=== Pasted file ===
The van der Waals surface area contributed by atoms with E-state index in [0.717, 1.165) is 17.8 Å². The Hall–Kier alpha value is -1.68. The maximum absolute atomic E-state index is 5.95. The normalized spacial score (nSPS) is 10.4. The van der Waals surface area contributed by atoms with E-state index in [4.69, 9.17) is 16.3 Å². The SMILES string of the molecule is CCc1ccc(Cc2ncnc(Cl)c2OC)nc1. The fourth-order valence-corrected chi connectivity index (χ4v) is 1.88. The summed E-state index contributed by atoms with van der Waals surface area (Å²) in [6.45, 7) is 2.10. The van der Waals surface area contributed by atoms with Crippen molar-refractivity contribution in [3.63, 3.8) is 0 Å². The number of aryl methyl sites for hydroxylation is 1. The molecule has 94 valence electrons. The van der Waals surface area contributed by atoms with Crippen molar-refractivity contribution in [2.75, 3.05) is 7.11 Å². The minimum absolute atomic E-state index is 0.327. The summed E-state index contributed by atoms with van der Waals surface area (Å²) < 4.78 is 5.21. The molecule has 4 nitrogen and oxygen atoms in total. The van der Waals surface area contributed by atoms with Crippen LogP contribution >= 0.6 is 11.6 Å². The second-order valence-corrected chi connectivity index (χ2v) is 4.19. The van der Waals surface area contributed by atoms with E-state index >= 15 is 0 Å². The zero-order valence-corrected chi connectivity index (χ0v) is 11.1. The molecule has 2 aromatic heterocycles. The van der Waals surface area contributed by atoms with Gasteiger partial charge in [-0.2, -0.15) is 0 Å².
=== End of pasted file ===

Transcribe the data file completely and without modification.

The van der Waals surface area contributed by atoms with E-state index in [0.717, 1.165) is 17.8 Å². The Hall–Kier alpha value is -1.68. The maximum absolute atomic E-state index is 5.95. The normalized spacial score (nSPS) is 10.4. The van der Waals surface area contributed by atoms with E-state index in [4.69, 9.17) is 16.3 Å². The SMILES string of the molecule is CCc1ccc(Cc2ncnc(Cl)c2OC)nc1. The fourth-order valence-corrected chi connectivity index (χ4v) is 1.88. The summed E-state index contributed by atoms with van der Waals surface area (Å²) in [6.45, 7) is 2.10. The van der Waals surface area contributed by atoms with Crippen molar-refractivity contribution in [3.63, 3.8) is 0 Å². The number of aryl methyl sites for hydroxylation is 1. The molecule has 94 valence electrons. The van der Waals surface area contributed by atoms with Crippen molar-refractivity contribution in [2.75, 3.05) is 7.11 Å². The minimum absolute atomic E-state index is 0.327. The summed E-state index contributed by atoms with van der Waals surface area (Å²) < 4.78 is 5.21. The molecule has 4 nitrogen and oxygen atoms in total. The van der Waals surface area contributed by atoms with Crippen LogP contribution >= 0.6 is 11.6 Å². The second-order valence-corrected chi connectivity index (χ2v) is 4.19. The van der Waals surface area contributed by atoms with E-state index >= 15 is 0 Å². The zero-order valence-corrected chi connectivity index (χ0v) is 11.1. The molecule has 2 aromatic heterocycles. The van der Waals surface area contributed by atoms with Gasteiger partial charge in [-0.2, -0.15) is 0 Å².